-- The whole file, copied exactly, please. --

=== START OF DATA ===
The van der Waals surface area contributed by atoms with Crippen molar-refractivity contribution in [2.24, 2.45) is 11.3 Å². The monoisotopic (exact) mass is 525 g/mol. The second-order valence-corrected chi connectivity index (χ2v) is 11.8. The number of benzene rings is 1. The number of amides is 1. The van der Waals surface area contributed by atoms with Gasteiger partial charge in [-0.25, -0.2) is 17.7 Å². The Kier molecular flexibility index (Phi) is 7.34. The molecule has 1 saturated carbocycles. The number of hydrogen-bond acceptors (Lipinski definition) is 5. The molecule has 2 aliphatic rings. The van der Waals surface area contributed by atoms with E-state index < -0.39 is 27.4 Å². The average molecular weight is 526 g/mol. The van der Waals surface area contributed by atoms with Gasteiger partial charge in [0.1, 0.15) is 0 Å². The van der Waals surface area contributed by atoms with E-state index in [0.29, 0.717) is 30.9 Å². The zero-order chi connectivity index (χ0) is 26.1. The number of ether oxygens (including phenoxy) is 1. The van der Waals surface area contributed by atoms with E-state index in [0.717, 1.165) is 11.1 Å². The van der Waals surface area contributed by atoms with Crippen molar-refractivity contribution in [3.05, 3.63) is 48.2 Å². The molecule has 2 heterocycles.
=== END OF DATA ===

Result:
The van der Waals surface area contributed by atoms with Crippen molar-refractivity contribution in [2.24, 2.45) is 11.3 Å². The monoisotopic (exact) mass is 525 g/mol. The second-order valence-corrected chi connectivity index (χ2v) is 11.8. The number of benzene rings is 1. The number of amides is 1. The van der Waals surface area contributed by atoms with Gasteiger partial charge in [-0.25, -0.2) is 17.7 Å². The Kier molecular flexibility index (Phi) is 7.34. The molecule has 1 saturated carbocycles. The number of hydrogen-bond acceptors (Lipinski definition) is 5. The molecule has 2 aliphatic rings. The van der Waals surface area contributed by atoms with E-state index < -0.39 is 27.4 Å². The average molecular weight is 526 g/mol. The van der Waals surface area contributed by atoms with Gasteiger partial charge in [0.1, 0.15) is 0 Å². The van der Waals surface area contributed by atoms with E-state index in [0.29, 0.717) is 30.9 Å². The zero-order chi connectivity index (χ0) is 26.1. The number of ether oxygens (including phenoxy) is 1. The van der Waals surface area contributed by atoms with E-state index in [0.717, 1.165) is 11.1 Å². The van der Waals surface area contributed by atoms with Crippen molar-refractivity contribution in [3.05, 3.63) is 48.2 Å². The molecule has 2 heterocycles.